Donald Trump’s campaign slogan is “Make America Great Again.” Ironically enough, it can be argued that he is attempting to do just the opposite. In early December 2015, Trump called for a ban on all Muslims entering the United States in light of recent terrorist attacks taking place in San Bernadino and Paris, as perpetrators in both attacks pledged allegiance to ISIS. In response to this outrageous statement, members of the Republican party like Speaker of the House Paul Ryan spoke out against Trump by stating that this comment was not representative of what the Republican Party stands for as a whole. Many others, forcefully reiterating Ryan’s words, said that this comment disqualifies Trump as president, meaning that a man who would blatantly say such a statement is literally not qualified to be the President of the United States, a nation that thrives on its diversity, inclusion and equality.
There are currently 3.3 million Muslims living in the U.S, comprising about 1 percent of our nation’s population. According to Dr. Todd Green, professor and author of "The Fear Of Islam," who I actually had the pleasure of hearing speak during Vanderbilt’s Islam Awareness Week, two-thirds of Americans don’t know any Muslims, yet over half of Americans have negative views of Muslims. The discrepancy between these statistics and Trump’s discriminatory comment as just one example presents an alarming problem, one that is jeopardizing the legacy and nature of our country: Islamophobia, fear of Islam.
Dr. Todd Green, professor at Luther College and author of "Fear of Islam"
Dr. Green said that there are three causes of Islamophobia: imperialism, ignorance and lack of personal relationships with Muslims. Imperialism creates empires. Most of the history between Muslims and Westerners has been colonizer-colonized relationships. Muslims became colonized people under European nations, and these imperialistic relationships are not healthy. Next, ignorance arises predominantly from the media. We get our information from the media and seem to accept whatever we hear without question. Hearing about an act of terrorism committed by Muslims causes people to make generalizations about the entire Muslim community, which is not right. Hearing political leaders speak out against the entire Muslim population is also not right and only causes more divides. In addition, to emphasize what I touched on before, a majority of Americans (about two-thirds) do not know any Muslims, which makes it even more unacceptable to discriminate against the entire Muslim community and make assumptions about their behaviors and values.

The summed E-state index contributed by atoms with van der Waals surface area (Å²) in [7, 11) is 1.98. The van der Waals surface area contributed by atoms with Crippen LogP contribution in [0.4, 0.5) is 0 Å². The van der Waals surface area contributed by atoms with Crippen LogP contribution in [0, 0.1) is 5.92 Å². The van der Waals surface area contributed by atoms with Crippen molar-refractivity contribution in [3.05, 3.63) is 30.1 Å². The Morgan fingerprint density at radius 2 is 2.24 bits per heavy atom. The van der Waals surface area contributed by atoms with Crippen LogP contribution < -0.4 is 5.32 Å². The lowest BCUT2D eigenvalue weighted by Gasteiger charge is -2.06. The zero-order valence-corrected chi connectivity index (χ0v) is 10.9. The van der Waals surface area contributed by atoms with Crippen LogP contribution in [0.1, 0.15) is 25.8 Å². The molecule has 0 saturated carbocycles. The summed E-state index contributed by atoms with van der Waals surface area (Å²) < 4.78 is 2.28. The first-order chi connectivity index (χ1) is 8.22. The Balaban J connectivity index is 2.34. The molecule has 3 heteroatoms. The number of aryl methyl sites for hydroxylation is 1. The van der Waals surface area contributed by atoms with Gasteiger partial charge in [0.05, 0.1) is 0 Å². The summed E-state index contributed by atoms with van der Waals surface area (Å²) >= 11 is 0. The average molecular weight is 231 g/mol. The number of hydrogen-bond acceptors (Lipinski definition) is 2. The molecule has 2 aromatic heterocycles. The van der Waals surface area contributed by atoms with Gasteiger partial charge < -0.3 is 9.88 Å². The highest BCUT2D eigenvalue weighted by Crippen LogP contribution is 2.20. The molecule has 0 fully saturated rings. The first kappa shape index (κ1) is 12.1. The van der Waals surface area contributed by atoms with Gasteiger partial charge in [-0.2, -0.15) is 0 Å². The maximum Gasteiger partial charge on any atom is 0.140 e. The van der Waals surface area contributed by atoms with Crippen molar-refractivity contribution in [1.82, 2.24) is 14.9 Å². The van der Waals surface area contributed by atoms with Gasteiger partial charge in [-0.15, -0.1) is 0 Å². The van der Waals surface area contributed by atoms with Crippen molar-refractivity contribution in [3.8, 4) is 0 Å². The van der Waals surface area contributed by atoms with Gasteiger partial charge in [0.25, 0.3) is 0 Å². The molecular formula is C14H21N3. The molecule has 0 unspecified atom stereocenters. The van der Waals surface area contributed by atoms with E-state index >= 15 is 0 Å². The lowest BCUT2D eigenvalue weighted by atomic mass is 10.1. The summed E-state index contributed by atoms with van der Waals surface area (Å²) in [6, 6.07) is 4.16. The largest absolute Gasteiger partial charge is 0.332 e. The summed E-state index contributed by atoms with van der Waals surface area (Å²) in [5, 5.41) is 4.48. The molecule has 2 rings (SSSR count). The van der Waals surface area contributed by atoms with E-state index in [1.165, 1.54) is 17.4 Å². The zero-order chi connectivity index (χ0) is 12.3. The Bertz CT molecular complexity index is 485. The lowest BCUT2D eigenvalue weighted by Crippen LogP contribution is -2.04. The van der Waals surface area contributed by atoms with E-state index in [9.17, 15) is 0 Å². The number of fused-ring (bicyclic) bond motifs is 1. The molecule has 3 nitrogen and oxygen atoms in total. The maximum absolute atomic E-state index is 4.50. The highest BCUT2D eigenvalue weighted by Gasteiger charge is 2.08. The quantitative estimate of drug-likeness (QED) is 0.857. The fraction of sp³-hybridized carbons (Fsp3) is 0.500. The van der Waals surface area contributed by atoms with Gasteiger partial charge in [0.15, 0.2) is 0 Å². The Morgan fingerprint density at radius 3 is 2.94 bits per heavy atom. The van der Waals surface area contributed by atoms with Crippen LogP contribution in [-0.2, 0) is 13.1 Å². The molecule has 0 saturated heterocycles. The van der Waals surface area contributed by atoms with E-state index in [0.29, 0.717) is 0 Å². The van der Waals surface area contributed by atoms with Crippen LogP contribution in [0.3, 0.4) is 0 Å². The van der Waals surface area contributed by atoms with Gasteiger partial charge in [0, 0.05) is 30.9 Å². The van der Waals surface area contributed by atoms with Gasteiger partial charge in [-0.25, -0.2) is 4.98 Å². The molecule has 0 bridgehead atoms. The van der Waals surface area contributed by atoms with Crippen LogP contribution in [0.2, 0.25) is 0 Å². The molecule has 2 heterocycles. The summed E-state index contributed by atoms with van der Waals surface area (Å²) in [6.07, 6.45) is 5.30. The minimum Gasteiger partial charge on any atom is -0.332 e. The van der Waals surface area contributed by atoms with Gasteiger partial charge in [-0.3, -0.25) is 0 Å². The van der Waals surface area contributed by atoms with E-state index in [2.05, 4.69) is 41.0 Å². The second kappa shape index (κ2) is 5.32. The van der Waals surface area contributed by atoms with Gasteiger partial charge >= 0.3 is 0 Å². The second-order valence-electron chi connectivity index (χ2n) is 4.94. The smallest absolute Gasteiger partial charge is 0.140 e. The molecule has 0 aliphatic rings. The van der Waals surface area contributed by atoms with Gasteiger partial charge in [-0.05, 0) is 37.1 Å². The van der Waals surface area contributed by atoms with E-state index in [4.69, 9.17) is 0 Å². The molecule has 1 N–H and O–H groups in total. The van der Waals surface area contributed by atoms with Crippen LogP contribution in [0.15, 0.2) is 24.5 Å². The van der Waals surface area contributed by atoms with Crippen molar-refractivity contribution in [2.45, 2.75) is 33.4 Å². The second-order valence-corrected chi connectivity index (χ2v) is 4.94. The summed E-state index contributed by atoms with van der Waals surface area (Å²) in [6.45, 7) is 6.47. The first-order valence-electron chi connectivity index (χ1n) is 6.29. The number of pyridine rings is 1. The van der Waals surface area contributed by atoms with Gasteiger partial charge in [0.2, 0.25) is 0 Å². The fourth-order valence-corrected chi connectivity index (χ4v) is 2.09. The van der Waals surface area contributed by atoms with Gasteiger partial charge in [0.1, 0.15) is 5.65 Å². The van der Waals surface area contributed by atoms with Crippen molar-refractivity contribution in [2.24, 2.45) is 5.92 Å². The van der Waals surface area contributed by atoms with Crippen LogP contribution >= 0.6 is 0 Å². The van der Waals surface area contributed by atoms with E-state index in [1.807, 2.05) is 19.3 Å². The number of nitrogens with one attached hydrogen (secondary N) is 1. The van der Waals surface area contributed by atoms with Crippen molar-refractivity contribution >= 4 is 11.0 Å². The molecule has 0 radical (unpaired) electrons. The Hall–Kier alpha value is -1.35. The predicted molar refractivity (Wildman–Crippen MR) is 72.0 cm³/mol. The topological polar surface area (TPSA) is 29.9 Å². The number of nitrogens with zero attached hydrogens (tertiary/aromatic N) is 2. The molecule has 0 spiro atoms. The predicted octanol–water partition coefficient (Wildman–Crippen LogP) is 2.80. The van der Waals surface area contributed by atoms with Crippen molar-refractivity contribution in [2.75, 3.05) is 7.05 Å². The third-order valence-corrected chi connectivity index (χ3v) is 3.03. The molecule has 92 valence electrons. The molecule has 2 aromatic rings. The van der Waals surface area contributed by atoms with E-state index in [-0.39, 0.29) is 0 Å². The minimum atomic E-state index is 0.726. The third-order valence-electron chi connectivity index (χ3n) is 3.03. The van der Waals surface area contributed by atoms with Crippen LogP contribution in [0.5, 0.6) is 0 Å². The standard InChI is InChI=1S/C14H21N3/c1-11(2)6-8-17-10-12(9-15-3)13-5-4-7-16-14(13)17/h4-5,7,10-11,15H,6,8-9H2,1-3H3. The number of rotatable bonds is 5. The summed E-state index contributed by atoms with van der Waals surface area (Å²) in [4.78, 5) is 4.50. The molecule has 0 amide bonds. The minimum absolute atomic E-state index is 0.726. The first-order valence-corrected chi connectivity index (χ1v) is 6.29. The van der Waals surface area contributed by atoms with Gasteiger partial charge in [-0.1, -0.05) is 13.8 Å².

Islamophobia breeds many consequences. There is a long list of anti-Muslim hate crimes that have been committed in the United States and around the world. Mosques have been destroyed and surrounded by firearms, Muslims have been inappropriately questioned at airports and innocent people have been killed for no reason. Making judgments while lacking information only produces a vicious, racist cycle, which won’t end unless we do something about it.
Professor Green also talked about why we should care about Islamophobia. First, lives are at stake, and innocent people are being killed and being prejudiced against. By fearing all Muslims, their virtues and beliefs are at stake, and everyone has a right to his or her own opinion and beliefs. Islamophobia is preventing the United States from being the nation we promised to be, a land of equality and one which embraces diversity in all forms. This anti-Muslim bigotry only creates further tension within our nation.
A famous quote by Martin Niemöller, whom Dr. Green spoke of, reads, “First they came for the Socialists, and I did not speak out- because I was not a Socialist. Then they came for the Trade Unionists, and I did not speak out- because I was not a Trade Unionist. Then they came for the Jews, and I did not speak out- because I was not a Jew. Then they came for me- and there was no one left to speak for me."
If we continue to remain passive and don’t speak out to help others when they are unjustly discriminated against, there will only be more violent, unhealthy problems in the future. It is our job to "Make America Great Again,” and we can start here.
Thank you to Dr. Todd Green for bringing this information and issue to my, and Vanderbilt’s, attention, and I am grateful for Vanderbilt providing these great opportunities as such for its students.